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Piracy is a fact of life, so why not just have fun with it?

One indie studio recently took a different approach to video game piracy, and ended up being accused by a number of other developers for actually advocating it.

Mike Rose, Blogger

August 7, 2012

3 Min Read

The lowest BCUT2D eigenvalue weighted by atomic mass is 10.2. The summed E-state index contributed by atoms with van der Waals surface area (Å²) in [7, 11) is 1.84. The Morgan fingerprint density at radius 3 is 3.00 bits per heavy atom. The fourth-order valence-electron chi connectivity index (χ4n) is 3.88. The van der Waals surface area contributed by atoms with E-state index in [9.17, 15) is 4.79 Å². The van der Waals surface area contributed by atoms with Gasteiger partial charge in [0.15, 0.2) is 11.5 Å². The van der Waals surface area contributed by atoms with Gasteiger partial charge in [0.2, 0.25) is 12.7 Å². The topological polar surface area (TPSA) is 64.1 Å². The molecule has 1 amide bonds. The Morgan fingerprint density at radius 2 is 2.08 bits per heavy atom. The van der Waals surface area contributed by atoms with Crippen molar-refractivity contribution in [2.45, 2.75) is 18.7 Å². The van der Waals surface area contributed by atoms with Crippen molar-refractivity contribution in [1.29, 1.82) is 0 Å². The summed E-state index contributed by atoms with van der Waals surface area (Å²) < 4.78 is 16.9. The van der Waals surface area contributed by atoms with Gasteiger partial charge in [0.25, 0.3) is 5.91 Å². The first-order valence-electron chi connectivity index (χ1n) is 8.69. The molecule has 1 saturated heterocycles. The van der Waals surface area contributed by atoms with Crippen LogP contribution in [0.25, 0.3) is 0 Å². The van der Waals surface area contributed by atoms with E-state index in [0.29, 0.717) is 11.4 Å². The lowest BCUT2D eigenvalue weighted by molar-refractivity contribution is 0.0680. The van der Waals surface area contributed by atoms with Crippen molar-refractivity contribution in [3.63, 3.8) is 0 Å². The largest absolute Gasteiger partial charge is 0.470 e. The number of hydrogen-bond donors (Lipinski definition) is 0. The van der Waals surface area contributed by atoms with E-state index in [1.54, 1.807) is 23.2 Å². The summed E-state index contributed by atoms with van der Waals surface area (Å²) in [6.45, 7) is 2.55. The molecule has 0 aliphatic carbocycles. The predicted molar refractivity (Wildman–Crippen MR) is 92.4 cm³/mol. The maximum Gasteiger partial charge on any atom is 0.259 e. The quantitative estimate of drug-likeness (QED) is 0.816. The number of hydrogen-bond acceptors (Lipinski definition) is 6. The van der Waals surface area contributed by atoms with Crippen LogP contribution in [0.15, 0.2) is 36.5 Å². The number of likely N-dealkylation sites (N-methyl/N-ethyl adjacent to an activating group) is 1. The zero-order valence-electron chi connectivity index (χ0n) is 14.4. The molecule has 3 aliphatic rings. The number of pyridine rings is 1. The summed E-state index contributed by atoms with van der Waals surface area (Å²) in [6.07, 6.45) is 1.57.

Tackling PC game piracy is always an on-and-off talking point for indie developers. Every now and again a studio throws out awful piracy rate figures for its latest release, and the internet goes ballistic over how terrible it is and what can be done to prevent it. These discussions usually culminate in DRM being called the worst thing to happen to video games ever. One indie studio recently took a different approach to piracy, and ended up being called out by a number of other devs for actually advocating piracy. Under the Ocean, a fully-fledged sequel to 2010 free download Under the Garden, launched as a paid alpha build earlier this year, costing $7 for the base version of the game, and $25 for a special edition. However, there is also a third free "version" of the game, titled "Annoying Cockroach Edition" -- although it's not really a separate version at all. It's simply a humorous acknowledgment that some people (well, "cockroaches") will skip the two legitimate options for obtaining the game, and just pirate it. "Pirate the game when it comes out," the cockroach version's features list reads. "Not much we can do to stop you, is there?" There was even a link to infamous torrent website Pirate Bay, giving visitors access to a free, pirated version of the game. The approach gained a lot of attention from game players and the press, with social news website Reddit in particular exploding with support for the game. Although the traffic from this influx has now finally died down, it earned the title a great deal of notability for a good while. cockroach.jpgAt the time, a number of other development teams were not exactly happy about the phrasing, calling artist Paul Greasley and company out for condoning video game piracy. Says Greasley, this simply wasn't the case at all. "If we could wave a wand and stop people from pirating stuff, we would," he tells Gamasutra. "But we can't. It's a fact of life right now, and in our opinion there's nothing wrong with a little gallows humor, so to speak." Although the team removed the link to Pirate Bay after deciding it was perhaps a step too far, potentially linking users to malware on the website, it has kept the "Annoying Cockroach Edition" in place for visitors to see. Greasley is keen to stress that many people have simply got the wrong end of the stick about what the team is trying to do with this approach. "The Cockroach edition was actually not an attempt to cut down on piracy," he notes. "It was just one of the liberties of being an indie developer, with nobody to answer to. The elephant in the room is that 90 percent+ of people are going to pirate your game on the PC (and ours is no exception, based on the traffic logs). We just thought it would be fun, and frankly honest, to point that out!" Instead, the team plans to convert pirates to purchases via simplistic methods. "We're going to be releasing a whole bunch of frequent updates, with lots of feature additions," notes the artist. "If you want to stay up to date, buying it is much easier than pirating it." He adds, "The users win, because it's DRM free and they get a bunch of cool new updates for Under the Ocean, and we win, because the updates get us new ways to promote the game outside our game forums." For Greasley, tackling piracy comes down to three key points: "Make a product people want and will talk about, make that product as good as you possibly can, and treat your customer base with respect."

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